While there is a distinct lack of puncture crushing bites in M. horridus, there appears to be a fast chewing' movement that occurs after ingestion. McBrayer and Reilly(2002a) described a processing behavior they termed palatal crushing, during which the prey is thought to be crushed between the tongue and the palate. While it is possible that M. horridus may use a type of palatal crushing as a method of immobilizing ant prey, we cannot confirm this behavior. To adequately describe these intra-oral movements it will be necessary to record feeding behavior using high-speed cineradiography. It is unclear if and how P. platyrhinosimmobilizes prey upon ingestion, since the prey is transported directly into the posterior buccal cavity (Fig. 5A). Sherbrooke(2003) suggested that lizards of the genus Phrynosoma immobilize prey by coating them with a thick mucous secreted in the buccal cavity. While adequate for ants, mucosal secretions may not immobilize larger potentially dangerous prey(Sherbrooke, 2002) and the lack of processing may represent a costly tradeoff. Both palatal crushing and mucous secretions are possible mechanisms of disabling potentially dangerous prey items such as ants and both should be investigated more thoroughly.

As a result of a reduction in prey processing, ant specialists have achieved significantly shorter feeding events than generalists(Table 5). If we compare the duration of a feeding event in P. platyrhinos and M. horridus, we see that on average P. platyrhinos takes only 50 ms longer (Table 1). This result may seem unexpected given the more rapid capture phase of M. horridus. However, M. horridus and P. platyrhinosemploy different strategies to reduce the feeding duration. While M. horridus is routinely faster at the capture stage, it performsprocessing'-like behaviors that increase the duration of the feeding event. In contrast, the slower capture phase of P. platyrhinos is overcome by the complete lack of prey processing and the immediate swallowing of prey upon ingestion.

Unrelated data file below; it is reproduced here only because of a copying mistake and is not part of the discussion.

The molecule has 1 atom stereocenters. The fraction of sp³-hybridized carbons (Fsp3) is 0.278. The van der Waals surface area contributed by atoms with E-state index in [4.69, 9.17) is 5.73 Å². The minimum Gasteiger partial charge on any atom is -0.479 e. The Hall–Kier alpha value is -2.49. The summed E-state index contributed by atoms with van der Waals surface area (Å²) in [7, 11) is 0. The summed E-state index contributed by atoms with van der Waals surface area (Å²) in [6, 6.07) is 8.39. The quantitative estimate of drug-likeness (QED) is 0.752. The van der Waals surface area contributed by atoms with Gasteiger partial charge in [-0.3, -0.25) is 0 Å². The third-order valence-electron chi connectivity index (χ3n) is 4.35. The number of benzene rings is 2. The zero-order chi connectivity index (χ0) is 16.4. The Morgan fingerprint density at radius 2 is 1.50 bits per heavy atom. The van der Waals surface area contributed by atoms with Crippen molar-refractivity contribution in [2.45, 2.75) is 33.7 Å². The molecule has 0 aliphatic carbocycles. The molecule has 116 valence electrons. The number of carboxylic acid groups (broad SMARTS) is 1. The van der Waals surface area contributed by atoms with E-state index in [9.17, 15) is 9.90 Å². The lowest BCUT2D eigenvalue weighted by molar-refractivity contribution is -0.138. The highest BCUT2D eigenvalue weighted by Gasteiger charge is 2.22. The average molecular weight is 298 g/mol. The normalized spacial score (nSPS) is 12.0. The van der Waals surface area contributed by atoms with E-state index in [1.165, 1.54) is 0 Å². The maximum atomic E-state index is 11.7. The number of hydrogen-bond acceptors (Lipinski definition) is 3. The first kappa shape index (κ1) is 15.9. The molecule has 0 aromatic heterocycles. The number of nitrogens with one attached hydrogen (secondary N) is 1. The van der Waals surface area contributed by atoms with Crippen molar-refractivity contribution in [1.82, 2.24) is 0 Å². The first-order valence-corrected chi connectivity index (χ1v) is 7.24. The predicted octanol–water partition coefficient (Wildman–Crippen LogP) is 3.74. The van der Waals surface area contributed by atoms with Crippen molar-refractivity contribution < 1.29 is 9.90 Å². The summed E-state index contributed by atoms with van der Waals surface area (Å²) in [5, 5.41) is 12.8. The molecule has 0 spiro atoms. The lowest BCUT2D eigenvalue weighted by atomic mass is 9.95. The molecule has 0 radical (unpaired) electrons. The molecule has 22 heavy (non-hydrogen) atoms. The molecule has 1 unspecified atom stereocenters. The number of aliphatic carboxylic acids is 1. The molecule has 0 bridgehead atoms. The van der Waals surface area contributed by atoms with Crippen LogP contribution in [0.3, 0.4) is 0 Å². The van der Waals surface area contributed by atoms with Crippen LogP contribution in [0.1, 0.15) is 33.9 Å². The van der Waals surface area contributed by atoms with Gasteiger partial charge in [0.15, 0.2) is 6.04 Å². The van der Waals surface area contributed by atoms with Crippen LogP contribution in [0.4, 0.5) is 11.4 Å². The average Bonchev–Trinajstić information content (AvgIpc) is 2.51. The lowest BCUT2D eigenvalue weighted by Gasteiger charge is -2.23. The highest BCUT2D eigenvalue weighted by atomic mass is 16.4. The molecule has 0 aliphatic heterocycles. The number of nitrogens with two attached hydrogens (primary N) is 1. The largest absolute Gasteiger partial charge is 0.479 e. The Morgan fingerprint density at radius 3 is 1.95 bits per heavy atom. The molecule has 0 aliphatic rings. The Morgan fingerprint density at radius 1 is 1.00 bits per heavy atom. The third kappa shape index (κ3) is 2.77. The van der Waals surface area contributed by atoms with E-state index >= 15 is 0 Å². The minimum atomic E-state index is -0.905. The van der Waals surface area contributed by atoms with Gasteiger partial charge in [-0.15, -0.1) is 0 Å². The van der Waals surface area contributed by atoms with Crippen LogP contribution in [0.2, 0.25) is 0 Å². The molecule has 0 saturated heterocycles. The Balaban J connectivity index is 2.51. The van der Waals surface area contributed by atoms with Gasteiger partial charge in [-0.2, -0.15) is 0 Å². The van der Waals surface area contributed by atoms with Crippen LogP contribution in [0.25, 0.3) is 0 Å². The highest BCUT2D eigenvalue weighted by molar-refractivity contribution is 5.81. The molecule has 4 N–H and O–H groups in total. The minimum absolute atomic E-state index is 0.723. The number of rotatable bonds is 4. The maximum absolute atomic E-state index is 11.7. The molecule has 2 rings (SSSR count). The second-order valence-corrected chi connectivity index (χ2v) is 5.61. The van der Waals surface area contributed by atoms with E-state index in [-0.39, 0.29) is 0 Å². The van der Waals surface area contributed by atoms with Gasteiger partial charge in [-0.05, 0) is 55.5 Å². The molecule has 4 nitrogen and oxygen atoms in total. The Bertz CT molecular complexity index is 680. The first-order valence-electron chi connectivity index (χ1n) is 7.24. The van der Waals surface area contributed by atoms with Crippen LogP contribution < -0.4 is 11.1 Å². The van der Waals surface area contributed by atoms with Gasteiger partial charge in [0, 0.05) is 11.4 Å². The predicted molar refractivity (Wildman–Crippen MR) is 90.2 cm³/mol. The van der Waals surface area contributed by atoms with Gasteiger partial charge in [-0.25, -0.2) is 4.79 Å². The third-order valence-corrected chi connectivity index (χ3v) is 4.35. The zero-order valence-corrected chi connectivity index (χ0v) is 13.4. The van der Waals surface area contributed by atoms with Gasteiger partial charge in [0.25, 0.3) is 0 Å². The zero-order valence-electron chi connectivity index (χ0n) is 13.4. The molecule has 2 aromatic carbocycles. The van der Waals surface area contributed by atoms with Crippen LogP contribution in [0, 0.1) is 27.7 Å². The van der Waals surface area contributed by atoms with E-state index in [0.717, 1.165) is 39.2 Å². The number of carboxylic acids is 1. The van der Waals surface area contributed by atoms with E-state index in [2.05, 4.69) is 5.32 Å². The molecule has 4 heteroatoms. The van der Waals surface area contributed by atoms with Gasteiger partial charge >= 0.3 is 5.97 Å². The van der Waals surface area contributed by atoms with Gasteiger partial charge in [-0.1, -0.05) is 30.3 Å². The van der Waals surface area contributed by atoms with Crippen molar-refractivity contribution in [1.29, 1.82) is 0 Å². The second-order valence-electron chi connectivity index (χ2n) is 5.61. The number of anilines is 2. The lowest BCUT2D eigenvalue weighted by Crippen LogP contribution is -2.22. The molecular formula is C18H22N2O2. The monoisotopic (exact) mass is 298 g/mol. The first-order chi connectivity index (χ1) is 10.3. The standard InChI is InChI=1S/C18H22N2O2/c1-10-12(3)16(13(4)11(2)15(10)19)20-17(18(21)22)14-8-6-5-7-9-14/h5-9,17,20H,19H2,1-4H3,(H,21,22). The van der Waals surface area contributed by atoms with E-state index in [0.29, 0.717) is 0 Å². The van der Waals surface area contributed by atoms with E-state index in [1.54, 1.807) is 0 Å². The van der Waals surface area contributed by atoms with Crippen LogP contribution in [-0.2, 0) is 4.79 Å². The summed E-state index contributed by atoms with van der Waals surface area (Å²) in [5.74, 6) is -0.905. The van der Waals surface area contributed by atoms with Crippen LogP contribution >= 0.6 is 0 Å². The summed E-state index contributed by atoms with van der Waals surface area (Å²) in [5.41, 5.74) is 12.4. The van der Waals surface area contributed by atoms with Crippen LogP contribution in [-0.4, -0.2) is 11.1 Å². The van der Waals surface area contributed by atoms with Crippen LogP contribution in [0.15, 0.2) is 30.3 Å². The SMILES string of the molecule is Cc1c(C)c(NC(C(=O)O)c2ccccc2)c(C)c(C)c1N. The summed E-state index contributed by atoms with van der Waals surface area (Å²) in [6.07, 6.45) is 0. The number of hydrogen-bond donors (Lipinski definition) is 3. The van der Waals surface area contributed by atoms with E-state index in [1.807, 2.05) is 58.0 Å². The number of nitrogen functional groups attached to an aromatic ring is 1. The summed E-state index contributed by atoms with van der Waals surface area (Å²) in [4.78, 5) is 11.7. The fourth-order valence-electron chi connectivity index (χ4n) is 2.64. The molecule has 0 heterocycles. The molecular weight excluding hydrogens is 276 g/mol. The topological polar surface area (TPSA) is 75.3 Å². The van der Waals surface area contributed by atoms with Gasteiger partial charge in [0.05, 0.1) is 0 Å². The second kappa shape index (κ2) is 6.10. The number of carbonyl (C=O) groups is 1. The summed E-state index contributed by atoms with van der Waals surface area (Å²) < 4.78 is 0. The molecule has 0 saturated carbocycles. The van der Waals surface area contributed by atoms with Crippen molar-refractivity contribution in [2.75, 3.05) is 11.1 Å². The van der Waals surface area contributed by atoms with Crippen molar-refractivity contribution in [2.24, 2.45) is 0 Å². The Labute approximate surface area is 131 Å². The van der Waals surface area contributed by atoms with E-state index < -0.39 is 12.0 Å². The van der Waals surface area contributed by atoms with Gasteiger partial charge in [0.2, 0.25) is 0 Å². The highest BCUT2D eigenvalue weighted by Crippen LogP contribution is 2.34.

The capture of a prey item is generally the fastest stage of a feeding event, and the majority of the feeding event in generalized lizards is composed of processing and transport of the prey. While modulation of the capture phase can decrease the duration of a feeding event, as it does in M. horridus and many scleroglossans, reducing the processing and transport phases appears to have a more significant effect on feeding duration. This is exemplified by a comparison of feeding durations in various lizards (Table 3), which revealed that the fastest feeding event (M. horridus) occurred 52 times faster than the slowest. That is, a feeding event in a specialist can occur in less than half a second, while it can take up to 18 s in generalist lizards (see Table 3). Prey size clearly influences the duration of a feeding event and we might expect lizards to feed more rapidly when feeding on small prey. Our observations support this assertion; P. vitticeps is nearly three times faster when feeding on ants versus crickets(Table 3). Yet, P. vitticeps is still 4-6 times slower than both P. platyrhinos and M. horridus feeding on ants, suggesting significant modification of the overall feeding behavior in these ant specialists.

Our data clearly show that ant specialists have undergone significant phenotypic evolution associated with novel feeding behaviors and diverging function of the hyobranchial system. While M. horridus is decidedly divergent both behaviorally and kinematically from the other species, the ant-specialized species exhibit convergent behaviors that minimize feeding movements and reduce overall feeding time. It appears that, like herbivorous lizards (Herrel et al., 1999), myrmecophagous lizards do not exhibit a universal solution to dietary specialization, but instead have evolved a variety of strategies. Since most myrmecophagous lizards do not show the extreme morphological modifications exhibited by Moloch and Phrynosoma, it will be interesting to document their behavioral strategies when feeding on ants. In particular, will scleroglossan lizards use tongue or jaw prehension when feeding on ants? Based on our observations, we would predict that like M. horridus and P. platyrhinos,other myrmecophagous lizards will exhibit behaviors that reduce the amount of time invested in each feeding event.

We wish to thank Rex Neindorf of Alice Springs Reptile Center for allowing us to film animals in his care. J. Glass and K. Lappin, L. McBrayer, K. Metzger, and K. C. Nishikawa provided comments on an earlier draft. J.M. was supported by NIH MSD grant GM 56931. A.H. would like to thank the Journal of Experimental Biology for a travel grant, which allowed him to attend the satellite meeting on specialized muscle function at the occasion of the 34th International Congress of Physiological Sciences, and subsequently to conduct field work. A.H. is a postdoctoral fellow of the fund for scientific research - Flanders (FWO-Vl).